The Challenges of Explainable AI in Healthcare

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“Physicians should be using AI as a tool and not as a primary mechanism for decision making,” Poslon says.

As a visiting researcher in the HLRS Philosophy Department, Luka Poslon investigates ethical and epistemic questions concerning use of artificial intelligence in medicine.

A patient speaks with a doctor in an examination room. In front of the doctor is a computer, and as she asks the patient questions she clicks boxes on the screen. The software not only has access to the patient’s test results and medical data, but is connected to a huge database with information about millions of others. When the questionnaire is complete, the program analyzes all of this information to provide a drug prescription, which the doctor recommends to the patient.

This is a simplified version of a twenty-first century medical examination, but it contains elements of healthcare’s future in the age of artificial intelligence. AI applications already exist or are in development for radiology, cardiology, surgery, and other medical fields, while it is also used in biomedical research for drug discovery and personalized medicine. As its capabilities improve, AI is bound to become increasingly common in the clinic, even changing the traditional relationship between doctor and patient.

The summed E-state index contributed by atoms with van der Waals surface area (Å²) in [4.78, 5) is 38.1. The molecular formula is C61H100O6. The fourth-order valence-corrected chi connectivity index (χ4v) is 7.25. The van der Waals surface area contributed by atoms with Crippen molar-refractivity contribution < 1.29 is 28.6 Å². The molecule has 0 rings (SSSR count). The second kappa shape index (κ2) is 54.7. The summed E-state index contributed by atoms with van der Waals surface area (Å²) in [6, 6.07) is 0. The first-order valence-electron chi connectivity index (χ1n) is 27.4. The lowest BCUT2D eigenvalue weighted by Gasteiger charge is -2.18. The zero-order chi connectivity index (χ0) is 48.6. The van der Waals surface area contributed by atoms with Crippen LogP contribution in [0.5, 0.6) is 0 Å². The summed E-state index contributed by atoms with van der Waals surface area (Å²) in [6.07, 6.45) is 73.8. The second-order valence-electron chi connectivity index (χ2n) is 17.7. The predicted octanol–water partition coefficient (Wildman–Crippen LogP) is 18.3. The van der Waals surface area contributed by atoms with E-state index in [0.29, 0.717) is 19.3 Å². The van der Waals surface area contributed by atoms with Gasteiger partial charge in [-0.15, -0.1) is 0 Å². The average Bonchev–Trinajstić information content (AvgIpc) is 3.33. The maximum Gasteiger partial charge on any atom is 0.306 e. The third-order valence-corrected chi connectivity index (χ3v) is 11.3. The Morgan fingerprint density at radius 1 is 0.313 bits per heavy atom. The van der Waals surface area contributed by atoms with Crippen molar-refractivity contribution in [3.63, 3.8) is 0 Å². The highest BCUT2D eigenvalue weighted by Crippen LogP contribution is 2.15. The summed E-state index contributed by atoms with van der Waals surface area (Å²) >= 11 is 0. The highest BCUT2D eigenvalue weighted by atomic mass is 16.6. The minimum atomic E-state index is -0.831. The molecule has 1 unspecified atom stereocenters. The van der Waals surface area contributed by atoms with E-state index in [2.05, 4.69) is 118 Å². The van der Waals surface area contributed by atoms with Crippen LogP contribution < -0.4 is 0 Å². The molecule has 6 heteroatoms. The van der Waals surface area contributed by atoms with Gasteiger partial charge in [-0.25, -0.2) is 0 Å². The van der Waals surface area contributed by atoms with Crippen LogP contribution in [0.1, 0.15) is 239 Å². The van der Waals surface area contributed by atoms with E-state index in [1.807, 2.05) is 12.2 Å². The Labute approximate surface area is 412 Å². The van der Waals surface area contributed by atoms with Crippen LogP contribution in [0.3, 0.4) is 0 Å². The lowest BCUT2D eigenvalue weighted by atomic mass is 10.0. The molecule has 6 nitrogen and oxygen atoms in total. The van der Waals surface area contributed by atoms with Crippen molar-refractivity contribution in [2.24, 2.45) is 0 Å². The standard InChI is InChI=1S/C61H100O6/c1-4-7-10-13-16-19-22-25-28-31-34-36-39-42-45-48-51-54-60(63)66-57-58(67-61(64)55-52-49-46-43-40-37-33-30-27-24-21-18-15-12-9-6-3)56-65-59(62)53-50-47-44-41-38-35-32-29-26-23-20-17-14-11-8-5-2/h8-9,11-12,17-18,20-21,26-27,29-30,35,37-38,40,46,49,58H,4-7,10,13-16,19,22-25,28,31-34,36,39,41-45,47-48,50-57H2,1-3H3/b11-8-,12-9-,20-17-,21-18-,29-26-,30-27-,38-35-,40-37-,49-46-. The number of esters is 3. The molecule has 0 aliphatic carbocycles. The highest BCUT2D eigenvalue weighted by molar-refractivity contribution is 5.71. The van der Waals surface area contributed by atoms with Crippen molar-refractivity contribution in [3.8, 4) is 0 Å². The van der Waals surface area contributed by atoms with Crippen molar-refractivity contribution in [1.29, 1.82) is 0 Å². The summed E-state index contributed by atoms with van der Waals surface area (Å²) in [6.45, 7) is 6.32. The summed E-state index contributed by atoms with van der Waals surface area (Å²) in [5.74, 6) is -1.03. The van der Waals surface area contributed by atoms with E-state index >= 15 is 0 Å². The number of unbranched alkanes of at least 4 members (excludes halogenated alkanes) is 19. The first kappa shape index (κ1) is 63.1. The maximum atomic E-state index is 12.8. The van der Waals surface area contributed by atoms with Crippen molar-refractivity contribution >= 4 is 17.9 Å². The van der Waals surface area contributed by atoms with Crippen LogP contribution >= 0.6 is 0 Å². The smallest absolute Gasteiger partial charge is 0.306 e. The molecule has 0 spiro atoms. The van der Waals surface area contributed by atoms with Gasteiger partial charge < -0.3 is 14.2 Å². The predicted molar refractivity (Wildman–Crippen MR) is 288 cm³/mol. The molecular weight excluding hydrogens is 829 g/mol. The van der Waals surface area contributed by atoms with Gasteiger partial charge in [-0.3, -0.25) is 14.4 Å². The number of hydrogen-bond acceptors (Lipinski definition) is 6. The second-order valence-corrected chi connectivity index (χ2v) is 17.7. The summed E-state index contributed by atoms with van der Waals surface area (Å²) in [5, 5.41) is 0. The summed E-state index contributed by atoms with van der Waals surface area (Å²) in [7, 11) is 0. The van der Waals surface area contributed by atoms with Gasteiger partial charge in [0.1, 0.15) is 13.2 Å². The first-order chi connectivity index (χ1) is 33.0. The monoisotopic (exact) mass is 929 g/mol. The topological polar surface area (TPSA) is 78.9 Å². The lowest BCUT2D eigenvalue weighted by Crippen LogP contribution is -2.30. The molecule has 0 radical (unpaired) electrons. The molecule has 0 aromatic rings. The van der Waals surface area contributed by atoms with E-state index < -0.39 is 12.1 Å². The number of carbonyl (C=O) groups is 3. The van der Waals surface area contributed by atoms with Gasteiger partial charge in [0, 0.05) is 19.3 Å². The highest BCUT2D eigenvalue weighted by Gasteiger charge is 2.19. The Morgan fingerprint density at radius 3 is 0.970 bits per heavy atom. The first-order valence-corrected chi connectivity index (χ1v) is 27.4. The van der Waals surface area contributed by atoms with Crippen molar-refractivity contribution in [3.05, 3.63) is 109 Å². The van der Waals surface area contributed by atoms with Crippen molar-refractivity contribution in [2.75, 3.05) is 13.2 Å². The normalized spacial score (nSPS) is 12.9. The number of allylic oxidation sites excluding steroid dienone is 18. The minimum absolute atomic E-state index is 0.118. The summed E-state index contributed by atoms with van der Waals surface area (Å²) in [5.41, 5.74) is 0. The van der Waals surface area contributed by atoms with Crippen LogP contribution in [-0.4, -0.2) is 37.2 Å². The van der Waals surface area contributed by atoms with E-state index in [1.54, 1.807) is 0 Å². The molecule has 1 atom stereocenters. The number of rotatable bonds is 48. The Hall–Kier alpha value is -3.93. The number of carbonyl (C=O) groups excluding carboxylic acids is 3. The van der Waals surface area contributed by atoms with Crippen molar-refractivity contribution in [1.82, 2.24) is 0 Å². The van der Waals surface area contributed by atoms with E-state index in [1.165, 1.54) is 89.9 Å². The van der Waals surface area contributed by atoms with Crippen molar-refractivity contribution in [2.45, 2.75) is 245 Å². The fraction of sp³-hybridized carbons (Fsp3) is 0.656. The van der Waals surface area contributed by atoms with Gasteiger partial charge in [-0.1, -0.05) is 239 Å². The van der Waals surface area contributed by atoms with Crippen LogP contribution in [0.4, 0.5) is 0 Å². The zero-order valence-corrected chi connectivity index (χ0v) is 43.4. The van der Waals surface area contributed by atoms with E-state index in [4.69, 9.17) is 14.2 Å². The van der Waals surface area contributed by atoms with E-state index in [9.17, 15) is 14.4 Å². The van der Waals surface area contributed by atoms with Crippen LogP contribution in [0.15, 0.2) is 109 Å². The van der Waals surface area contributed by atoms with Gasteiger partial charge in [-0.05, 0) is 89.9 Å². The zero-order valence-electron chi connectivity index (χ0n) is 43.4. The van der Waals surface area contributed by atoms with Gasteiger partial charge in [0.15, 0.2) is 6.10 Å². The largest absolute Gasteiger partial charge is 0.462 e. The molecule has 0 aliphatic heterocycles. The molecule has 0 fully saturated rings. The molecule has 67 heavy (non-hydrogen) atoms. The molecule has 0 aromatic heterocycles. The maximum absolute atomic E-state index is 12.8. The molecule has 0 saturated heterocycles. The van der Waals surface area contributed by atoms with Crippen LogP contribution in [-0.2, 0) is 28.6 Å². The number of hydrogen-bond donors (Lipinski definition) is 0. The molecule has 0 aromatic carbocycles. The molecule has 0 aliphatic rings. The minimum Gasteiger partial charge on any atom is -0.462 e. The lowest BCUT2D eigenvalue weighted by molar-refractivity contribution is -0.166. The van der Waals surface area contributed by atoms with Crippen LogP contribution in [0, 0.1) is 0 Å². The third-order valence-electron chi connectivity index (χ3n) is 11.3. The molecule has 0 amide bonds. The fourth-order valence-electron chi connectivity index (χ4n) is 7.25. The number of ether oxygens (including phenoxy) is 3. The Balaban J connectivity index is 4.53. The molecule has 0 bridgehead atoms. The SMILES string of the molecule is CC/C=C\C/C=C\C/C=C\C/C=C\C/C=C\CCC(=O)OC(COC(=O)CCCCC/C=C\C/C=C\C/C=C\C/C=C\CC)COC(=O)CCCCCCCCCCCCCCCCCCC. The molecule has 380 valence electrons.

As a research assistant in the Digital Healthcare Ethics Laboratory at the Catholic University of Croatia in Zagreb, Luka Poslon has been investigating challenges related to the digitalization of healthcare. From April to June 2024, he is also a visiting researcher at the High-Performance Computing Center Stuttgart (HLRS) in its Department of Philosophy of Computational Sciences. Working alongside HLRS investigators, he is exploring two key questions: In what healthcare situations is it appropriate to use AI? And how can the explainability of AI algorithms be improved so that physicians and patients can understand, evaluate, and use their outputs in an ethical way?

Explainability is a matter of trust

In certain situations, AI has already proven its ability to make unique and more precise healthcare recommendations compared to other methods. Medical professionals also anticipate that AI could help in time-consuming administrative tasks, giving them more flexibility to focus on patients.